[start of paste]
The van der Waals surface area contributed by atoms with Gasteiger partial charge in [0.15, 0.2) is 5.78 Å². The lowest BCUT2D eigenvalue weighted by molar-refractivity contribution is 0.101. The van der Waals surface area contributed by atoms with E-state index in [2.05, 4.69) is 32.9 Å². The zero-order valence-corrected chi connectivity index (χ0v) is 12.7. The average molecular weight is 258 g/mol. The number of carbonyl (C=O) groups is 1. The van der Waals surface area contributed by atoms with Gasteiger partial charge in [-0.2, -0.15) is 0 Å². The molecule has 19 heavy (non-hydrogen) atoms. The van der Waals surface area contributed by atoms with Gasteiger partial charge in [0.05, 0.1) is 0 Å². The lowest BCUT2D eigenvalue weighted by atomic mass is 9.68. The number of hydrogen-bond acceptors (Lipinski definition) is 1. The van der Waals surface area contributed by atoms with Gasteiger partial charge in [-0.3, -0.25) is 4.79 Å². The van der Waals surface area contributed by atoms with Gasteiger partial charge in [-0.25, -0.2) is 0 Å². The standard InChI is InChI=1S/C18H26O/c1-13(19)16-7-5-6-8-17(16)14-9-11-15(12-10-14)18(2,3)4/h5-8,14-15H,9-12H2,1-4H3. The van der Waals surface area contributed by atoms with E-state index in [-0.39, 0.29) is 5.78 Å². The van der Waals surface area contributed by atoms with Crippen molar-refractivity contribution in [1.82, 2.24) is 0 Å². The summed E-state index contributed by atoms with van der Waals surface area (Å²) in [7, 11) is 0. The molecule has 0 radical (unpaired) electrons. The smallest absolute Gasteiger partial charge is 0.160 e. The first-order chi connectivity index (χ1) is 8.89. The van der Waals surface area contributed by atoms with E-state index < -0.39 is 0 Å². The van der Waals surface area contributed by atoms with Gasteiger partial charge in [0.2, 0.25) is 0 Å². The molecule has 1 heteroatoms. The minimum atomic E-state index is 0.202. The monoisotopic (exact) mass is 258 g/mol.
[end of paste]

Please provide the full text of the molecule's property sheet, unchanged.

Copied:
The van der Waals surface area contributed by atoms with Gasteiger partial charge in [0.15, 0.2) is 5.78 Å². The lowest BCUT2D eigenvalue weighted by molar-refractivity contribution is 0.101. The van der Waals surface area contributed by atoms with E-state index in [2.05, 4.69) is 32.9 Å². The zero-order valence-corrected chi connectivity index (χ0v) is 12.7. The average molecular weight is 258 g/mol. The number of carbonyl (C=O) groups is 1. The van der Waals surface area contributed by atoms with Gasteiger partial charge in [-0.2, -0.15) is 0 Å². The molecule has 19 heavy (non-hydrogen) atoms. The van der Waals surface area contributed by atoms with Gasteiger partial charge in [0.05, 0.1) is 0 Å². The lowest BCUT2D eigenvalue weighted by atomic mass is 9.68. The number of hydrogen-bond acceptors (Lipinski definition) is 1. The van der Waals surface area contributed by atoms with Gasteiger partial charge in [-0.3, -0.25) is 4.79 Å². The van der Waals surface area contributed by atoms with Gasteiger partial charge in [-0.25, -0.2) is 0 Å². The standard InChI is InChI=1S/C18H26O/c1-13(19)16-7-5-6-8-17(16)14-9-11-15(12-10-14)18(2,3)4/h5-8,14-15H,9-12H2,1-4H3. The van der Waals surface area contributed by atoms with E-state index in [-0.39, 0.29) is 5.78 Å². The van der Waals surface area contributed by atoms with Crippen molar-refractivity contribution in [1.82, 2.24) is 0 Å². The summed E-state index contributed by atoms with van der Waals surface area (Å²) in [7, 11) is 0. The molecule has 0 radical (unpaired) electrons. The smallest absolute Gasteiger partial charge is 0.160 e. The first-order chi connectivity index (χ1) is 8.89. The van der Waals surface area contributed by atoms with E-state index < -0.39 is 0 Å². The van der Waals surface area contributed by atoms with Gasteiger partial charge in [0.2, 0.25) is 0 Å². The molecule has 1 heteroatoms. The minimum atomic E-state index is 0.202. The monoisotopic (exact) mass is 258 g/mol.